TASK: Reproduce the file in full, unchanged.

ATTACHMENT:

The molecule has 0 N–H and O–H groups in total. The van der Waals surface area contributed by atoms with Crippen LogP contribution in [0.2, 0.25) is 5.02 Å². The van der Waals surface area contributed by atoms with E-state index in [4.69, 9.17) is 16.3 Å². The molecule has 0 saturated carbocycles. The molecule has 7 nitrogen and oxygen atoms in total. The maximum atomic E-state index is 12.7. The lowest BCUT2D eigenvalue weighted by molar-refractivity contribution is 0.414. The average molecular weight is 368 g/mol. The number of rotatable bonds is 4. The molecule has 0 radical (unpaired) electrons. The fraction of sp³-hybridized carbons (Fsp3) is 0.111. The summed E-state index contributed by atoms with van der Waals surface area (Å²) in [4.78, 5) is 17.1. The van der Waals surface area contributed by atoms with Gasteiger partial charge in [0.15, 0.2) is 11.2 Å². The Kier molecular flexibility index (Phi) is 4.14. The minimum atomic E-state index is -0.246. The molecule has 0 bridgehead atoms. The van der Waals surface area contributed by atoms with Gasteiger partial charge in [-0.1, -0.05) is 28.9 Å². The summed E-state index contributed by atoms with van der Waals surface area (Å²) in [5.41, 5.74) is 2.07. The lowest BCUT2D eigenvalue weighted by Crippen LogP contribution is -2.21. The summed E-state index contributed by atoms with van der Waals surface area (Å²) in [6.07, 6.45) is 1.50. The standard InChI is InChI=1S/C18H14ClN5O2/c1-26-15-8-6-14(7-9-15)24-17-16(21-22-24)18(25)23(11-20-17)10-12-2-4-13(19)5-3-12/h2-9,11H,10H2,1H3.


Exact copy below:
The molecule has 0 N–H and O–H groups in total. The van der Waals surface area contributed by atoms with Crippen LogP contribution in [0.2, 0.25) is 5.02 Å². The van der Waals surface area contributed by atoms with E-state index in [4.69, 9.17) is 16.3 Å². The molecule has 0 saturated carbocycles. The molecule has 7 nitrogen and oxygen atoms in total. The maximum atomic E-state index is 12.7. The lowest BCUT2D eigenvalue weighted by molar-refractivity contribution is 0.414. The average molecular weight is 368 g/mol. The number of rotatable bonds is 4. The molecule has 0 radical (unpaired) electrons. The fraction of sp³-hybridized carbons (Fsp3) is 0.111. The summed E-state index contributed by atoms with van der Waals surface area (Å²) in [4.78, 5) is 17.1. The van der Waals surface area contributed by atoms with Gasteiger partial charge in [0.15, 0.2) is 11.2 Å². The Kier molecular flexibility index (Phi) is 4.14. The minimum atomic E-state index is -0.246. The molecule has 0 bridgehead atoms. The van der Waals surface area contributed by atoms with Gasteiger partial charge in [-0.1, -0.05) is 28.9 Å². The summed E-state index contributed by atoms with van der Waals surface area (Å²) in [5.41, 5.74) is 2.07. The lowest BCUT2D eigenvalue weighted by Crippen LogP contribution is -2.21. The summed E-state index contributed by atoms with van der Waals surface area (Å²) in [6.07, 6.45) is 1.50. The standard InChI is InChI=1S/C18H14ClN5O2/c1-26-15-8-6-14(7-9-15)24-17-16(21-22-24)18(25)23(11-20-17)10-12-2-4-13(19)5-3-12/h2-9,11H,10H2,1H3.